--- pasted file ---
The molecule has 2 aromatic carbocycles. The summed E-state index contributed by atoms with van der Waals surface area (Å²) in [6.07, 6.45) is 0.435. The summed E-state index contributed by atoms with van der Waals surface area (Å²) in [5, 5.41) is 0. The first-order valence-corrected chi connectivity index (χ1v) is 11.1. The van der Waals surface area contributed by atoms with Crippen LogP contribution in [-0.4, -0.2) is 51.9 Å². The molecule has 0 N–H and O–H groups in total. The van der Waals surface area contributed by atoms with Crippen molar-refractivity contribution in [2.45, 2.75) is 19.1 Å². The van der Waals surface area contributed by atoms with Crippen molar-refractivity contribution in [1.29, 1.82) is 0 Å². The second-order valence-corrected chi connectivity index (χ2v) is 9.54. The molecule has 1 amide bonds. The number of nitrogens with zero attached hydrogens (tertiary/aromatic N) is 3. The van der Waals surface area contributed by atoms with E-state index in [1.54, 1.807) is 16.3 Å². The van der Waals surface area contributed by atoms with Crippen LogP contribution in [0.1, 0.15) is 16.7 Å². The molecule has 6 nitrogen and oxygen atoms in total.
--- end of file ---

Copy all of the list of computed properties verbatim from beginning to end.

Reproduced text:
The molecule has 2 aromatic carbocycles. The summed E-state index contributed by atoms with van der Waals surface area (Å²) in [6.07, 6.45) is 0.435. The summed E-state index contributed by atoms with van der Waals surface area (Å²) in [5, 5.41) is 0. The first-order valence-corrected chi connectivity index (χ1v) is 11.1. The van der Waals surface area contributed by atoms with Crippen LogP contribution in [-0.4, -0.2) is 51.9 Å². The molecule has 0 N–H and O–H groups in total. The van der Waals surface area contributed by atoms with Crippen molar-refractivity contribution in [2.45, 2.75) is 19.1 Å². The van der Waals surface area contributed by atoms with Crippen molar-refractivity contribution in [1.29, 1.82) is 0 Å². The second-order valence-corrected chi connectivity index (χ2v) is 9.54. The molecule has 1 amide bonds. The number of nitrogens with zero attached hydrogens (tertiary/aromatic N) is 3. The van der Waals surface area contributed by atoms with E-state index in [1.54, 1.807) is 16.3 Å². The van der Waals surface area contributed by atoms with Crippen LogP contribution in [0.1, 0.15) is 16.7 Å². The molecule has 6 nitrogen and oxygen atoms in total.